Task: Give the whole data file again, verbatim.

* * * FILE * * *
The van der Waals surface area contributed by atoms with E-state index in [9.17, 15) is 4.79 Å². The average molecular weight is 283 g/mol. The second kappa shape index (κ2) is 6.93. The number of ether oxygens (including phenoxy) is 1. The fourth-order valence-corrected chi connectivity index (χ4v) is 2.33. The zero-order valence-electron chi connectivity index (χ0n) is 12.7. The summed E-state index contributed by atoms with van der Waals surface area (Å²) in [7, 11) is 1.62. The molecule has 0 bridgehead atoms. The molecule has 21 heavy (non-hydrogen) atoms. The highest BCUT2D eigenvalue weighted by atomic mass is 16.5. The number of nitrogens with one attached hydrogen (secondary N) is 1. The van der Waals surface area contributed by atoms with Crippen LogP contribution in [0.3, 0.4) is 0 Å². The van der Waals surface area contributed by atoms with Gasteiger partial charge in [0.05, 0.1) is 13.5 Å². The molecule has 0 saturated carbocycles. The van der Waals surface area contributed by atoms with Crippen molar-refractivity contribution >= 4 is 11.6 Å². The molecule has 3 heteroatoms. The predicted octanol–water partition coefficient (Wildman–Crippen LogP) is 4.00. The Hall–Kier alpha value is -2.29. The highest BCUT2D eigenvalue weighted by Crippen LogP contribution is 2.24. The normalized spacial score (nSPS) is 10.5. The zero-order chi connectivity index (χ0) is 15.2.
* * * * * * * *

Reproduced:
The van der Waals surface area contributed by atoms with E-state index in [9.17, 15) is 4.79 Å². The average molecular weight is 283 g/mol. The second kappa shape index (κ2) is 6.93. The number of ether oxygens (including phenoxy) is 1. The fourth-order valence-corrected chi connectivity index (χ4v) is 2.33. The zero-order valence-electron chi connectivity index (χ0n) is 12.7. The summed E-state index contributed by atoms with van der Waals surface area (Å²) in [7, 11) is 1.62. The molecule has 0 bridgehead atoms. The molecule has 21 heavy (non-hydrogen) atoms. The highest BCUT2D eigenvalue weighted by atomic mass is 16.5. The number of nitrogens with one attached hydrogen (secondary N) is 1. The van der Waals surface area contributed by atoms with Crippen LogP contribution in [0.3, 0.4) is 0 Å². The van der Waals surface area contributed by atoms with Gasteiger partial charge in [0.05, 0.1) is 13.5 Å². The molecule has 0 saturated carbocycles. The van der Waals surface area contributed by atoms with Crippen molar-refractivity contribution >= 4 is 11.6 Å². The molecule has 3 heteroatoms. The predicted octanol–water partition coefficient (Wildman–Crippen LogP) is 4.00. The Hall–Kier alpha value is -2.29. The highest BCUT2D eigenvalue weighted by Crippen LogP contribution is 2.24. The normalized spacial score (nSPS) is 10.5. The zero-order chi connectivity index (χ0) is 15.2.